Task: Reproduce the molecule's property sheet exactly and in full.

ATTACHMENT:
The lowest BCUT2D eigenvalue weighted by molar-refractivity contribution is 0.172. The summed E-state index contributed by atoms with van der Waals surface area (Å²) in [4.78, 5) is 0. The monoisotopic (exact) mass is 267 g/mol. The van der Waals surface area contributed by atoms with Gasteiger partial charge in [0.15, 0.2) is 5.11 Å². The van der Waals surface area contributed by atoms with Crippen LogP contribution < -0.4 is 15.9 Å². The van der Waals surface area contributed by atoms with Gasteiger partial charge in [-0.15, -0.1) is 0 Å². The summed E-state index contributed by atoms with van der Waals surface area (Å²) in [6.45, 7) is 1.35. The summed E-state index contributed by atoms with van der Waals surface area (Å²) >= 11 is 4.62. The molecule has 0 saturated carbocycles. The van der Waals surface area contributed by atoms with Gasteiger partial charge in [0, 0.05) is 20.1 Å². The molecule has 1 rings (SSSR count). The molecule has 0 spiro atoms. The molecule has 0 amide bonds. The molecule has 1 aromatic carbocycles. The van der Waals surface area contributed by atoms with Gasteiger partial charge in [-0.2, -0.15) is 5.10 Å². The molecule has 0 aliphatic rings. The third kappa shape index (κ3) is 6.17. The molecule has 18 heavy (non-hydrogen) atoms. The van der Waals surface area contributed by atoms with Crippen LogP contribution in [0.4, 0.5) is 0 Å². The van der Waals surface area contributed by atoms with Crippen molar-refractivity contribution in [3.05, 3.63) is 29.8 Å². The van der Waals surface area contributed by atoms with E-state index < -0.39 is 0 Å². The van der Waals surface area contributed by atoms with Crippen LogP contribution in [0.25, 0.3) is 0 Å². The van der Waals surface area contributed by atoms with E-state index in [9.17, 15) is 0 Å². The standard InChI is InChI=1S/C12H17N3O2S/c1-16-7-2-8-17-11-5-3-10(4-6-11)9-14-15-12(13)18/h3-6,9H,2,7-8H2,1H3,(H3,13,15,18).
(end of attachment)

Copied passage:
The lowest BCUT2D eigenvalue weighted by molar-refractivity contribution is 0.172. The summed E-state index contributed by atoms with van der Waals surface area (Å²) in [4.78, 5) is 0. The monoisotopic (exact) mass is 267 g/mol. The van der Waals surface area contributed by atoms with Gasteiger partial charge in [0.15, 0.2) is 5.11 Å². The van der Waals surface area contributed by atoms with Crippen LogP contribution < -0.4 is 15.9 Å². The van der Waals surface area contributed by atoms with Gasteiger partial charge in [-0.15, -0.1) is 0 Å². The summed E-state index contributed by atoms with van der Waals surface area (Å²) in [6.45, 7) is 1.35. The summed E-state index contributed by atoms with van der Waals surface area (Å²) >= 11 is 4.62. The molecule has 0 saturated carbocycles. The van der Waals surface area contributed by atoms with Gasteiger partial charge in [0, 0.05) is 20.1 Å². The molecule has 1 rings (SSSR count). The molecule has 0 spiro atoms. The molecule has 0 amide bonds. The molecule has 1 aromatic carbocycles. The van der Waals surface area contributed by atoms with Gasteiger partial charge in [-0.2, -0.15) is 5.10 Å². The molecule has 0 aliphatic rings. The third kappa shape index (κ3) is 6.17. The molecule has 18 heavy (non-hydrogen) atoms. The van der Waals surface area contributed by atoms with Crippen LogP contribution in [0.4, 0.5) is 0 Å². The van der Waals surface area contributed by atoms with Crippen molar-refractivity contribution in [3.05, 3.63) is 29.8 Å². The van der Waals surface area contributed by atoms with E-state index < -0.39 is 0 Å². The van der Waals surface area contributed by atoms with Crippen LogP contribution in [0.25, 0.3) is 0 Å². The van der Waals surface area contributed by atoms with E-state index in [9.17, 15) is 0 Å². The standard InChI is InChI=1S/C12H17N3O2S/c1-16-7-2-8-17-11-5-3-10(4-6-11)9-14-15-12(13)18/h3-6,9H,2,7-8H2,1H3,(H3,13,15,18).